By Cat Staggs, Gail Simone, and Simon Bowland
This may only be the second issue of Crosswind, but there is something deeply satisfying about watching these characters swap bodies à la Freaky Friday in Crosswind #2. Yes, we have only had one issue to get invested in the two respective characters, the meek and under appreciated Juniper Blue and the cocky and cold-blooded Cason Bennett, but that was all it took. The impressive writing from Simone coupled with the talented art style of Staggs only needed one issue to get the readers’ investment. This issue fulfills all your desires for each character; maybe you wanted to see Mrs. Blue embrace her hotness and the power that comes with it to her advantage besides shrinking herself away. Maybe you wanted to see Cason get put in his place a little bit, see him handle a situation with more class and less shooty shooty. All this comes to pass in some shape or form in issue #2 of Crosswinds with an interesting phone call to each Cason and Juniper that makes it seem this was all done for some greater purpose.
This issue captures the moment right where Crosswind #1 left off. We follow-up with Cason inside Mrs. Blue’s body in the grocery store buying supplies for the all-important dinner party for her jerk of a husband’s boss. While Mrs. Blue finds herself having to clean up a murder scene, and a pretty gruesome one at that, after the boss’ grandson. The minute these pages unfold, it’s amazing to see the details from Staggs; Cason’s face appears more feminine while Juniper appears hardened and walks with a certain swagger. All of that comes across from the new way Staggs illustrates the characters and the panels. The pain and cringe-inducing moments from the first issue come to your mind and you start to root for these two newly inverted people; they each needed a little something the other one had. Juniper is giving him some tact and poise to navigate situations you can’t shoot your way out of, and Cason gave her the balls to show up and give a dinner party that would impress any boss. You see Juniper use a butcher knife with decisive confidence, and Cason clean up blood stains with a smile on his face. These panels from this issue are just magical, and there’s a calm that comes across each person undertaking each respective task that gets shown throughout the panels with very little dialogue or narration.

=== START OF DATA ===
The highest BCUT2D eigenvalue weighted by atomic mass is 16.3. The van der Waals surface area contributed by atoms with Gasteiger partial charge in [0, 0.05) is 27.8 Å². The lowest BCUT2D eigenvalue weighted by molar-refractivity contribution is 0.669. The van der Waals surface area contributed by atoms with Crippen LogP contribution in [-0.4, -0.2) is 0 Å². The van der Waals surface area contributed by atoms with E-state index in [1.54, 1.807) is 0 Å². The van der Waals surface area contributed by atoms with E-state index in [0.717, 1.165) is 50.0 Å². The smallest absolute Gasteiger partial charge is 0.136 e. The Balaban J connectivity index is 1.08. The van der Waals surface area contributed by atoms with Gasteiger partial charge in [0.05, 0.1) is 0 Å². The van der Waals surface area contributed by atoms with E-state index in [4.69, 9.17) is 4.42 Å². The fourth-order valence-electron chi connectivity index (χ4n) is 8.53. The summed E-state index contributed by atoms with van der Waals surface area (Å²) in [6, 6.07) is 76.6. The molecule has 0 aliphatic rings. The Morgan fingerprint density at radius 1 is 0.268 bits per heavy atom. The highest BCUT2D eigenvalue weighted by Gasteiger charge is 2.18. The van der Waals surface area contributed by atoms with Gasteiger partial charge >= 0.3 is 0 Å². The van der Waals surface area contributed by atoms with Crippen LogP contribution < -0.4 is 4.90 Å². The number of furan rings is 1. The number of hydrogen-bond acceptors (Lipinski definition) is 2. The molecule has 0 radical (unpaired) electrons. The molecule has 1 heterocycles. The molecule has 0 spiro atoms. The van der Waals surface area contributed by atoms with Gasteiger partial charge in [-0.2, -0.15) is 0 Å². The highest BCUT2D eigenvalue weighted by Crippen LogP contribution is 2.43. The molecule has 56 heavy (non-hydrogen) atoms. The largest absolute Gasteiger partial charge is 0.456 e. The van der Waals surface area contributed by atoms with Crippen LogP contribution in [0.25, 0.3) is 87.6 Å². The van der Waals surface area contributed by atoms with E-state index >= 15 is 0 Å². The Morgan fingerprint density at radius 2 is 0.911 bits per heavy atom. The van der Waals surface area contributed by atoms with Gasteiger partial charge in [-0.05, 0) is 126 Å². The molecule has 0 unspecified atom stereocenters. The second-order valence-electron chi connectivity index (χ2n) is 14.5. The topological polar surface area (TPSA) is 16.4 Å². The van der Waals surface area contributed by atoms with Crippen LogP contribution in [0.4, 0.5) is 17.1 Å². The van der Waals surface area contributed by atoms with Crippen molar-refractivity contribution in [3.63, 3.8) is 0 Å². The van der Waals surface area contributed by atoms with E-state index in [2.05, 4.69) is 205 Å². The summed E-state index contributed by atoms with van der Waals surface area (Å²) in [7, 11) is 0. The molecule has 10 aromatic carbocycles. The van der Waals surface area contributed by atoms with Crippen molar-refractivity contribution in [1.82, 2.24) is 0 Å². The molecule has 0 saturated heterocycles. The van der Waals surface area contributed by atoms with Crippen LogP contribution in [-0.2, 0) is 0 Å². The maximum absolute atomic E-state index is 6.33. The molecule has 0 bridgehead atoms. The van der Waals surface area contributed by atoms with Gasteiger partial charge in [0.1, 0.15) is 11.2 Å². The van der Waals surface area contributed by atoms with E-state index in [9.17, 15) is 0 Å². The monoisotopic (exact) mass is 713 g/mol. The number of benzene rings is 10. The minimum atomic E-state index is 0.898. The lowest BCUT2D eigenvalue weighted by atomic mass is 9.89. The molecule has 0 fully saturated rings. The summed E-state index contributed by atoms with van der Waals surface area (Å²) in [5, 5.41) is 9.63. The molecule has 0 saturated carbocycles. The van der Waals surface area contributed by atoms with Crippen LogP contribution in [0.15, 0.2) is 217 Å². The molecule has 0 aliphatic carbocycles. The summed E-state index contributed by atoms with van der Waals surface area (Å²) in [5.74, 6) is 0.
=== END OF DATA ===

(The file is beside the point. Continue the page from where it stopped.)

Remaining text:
This series is so promising; the story from Simone is just something that sounds so trite and overdone, but when you see her bring it to life it is something wonderful. You are rooting for these deeply flawed characters and the thought of them living the life of one another gives you life as a reader because you see the growth potential for both as you see that only Cason can get this dinner party together for Juniper and only Juniper can clean this messy murder scene up for Cason. Simone paints these characters so precisely and intricately that it isn’t a risky move to have the body switch happen in issue #2, instead it feels appropriate and allows for a good pace to the story. It’s not just Juniper and Cason that Simone gives her love to either, we get great and rich supporting characters in the form of Juniper’s stepson who is getting the crap beat out of him. There is also Mika, Cason’s kind-of girlfriend, who is also the fiancée of his co-worker; you know, a fellow assassin. This kind of diverse and interesting cast of characters around our lead two characters, give this series a ton of promise. We have only scratched the surface of the potential of the universe Simone and Staggs have built.
It is hard to fall in love with a book, especially a new series, but you will believe in love at first sight again after reading Crosswind. This second issue affirmed that this series is the real deal, giving life to a great story with art that moves you. Simone and Staggs are a dream team together, giving us characters, story, art that all has meaning. The book itself is visually stunning and you won’t be able to put it down once you pick it up.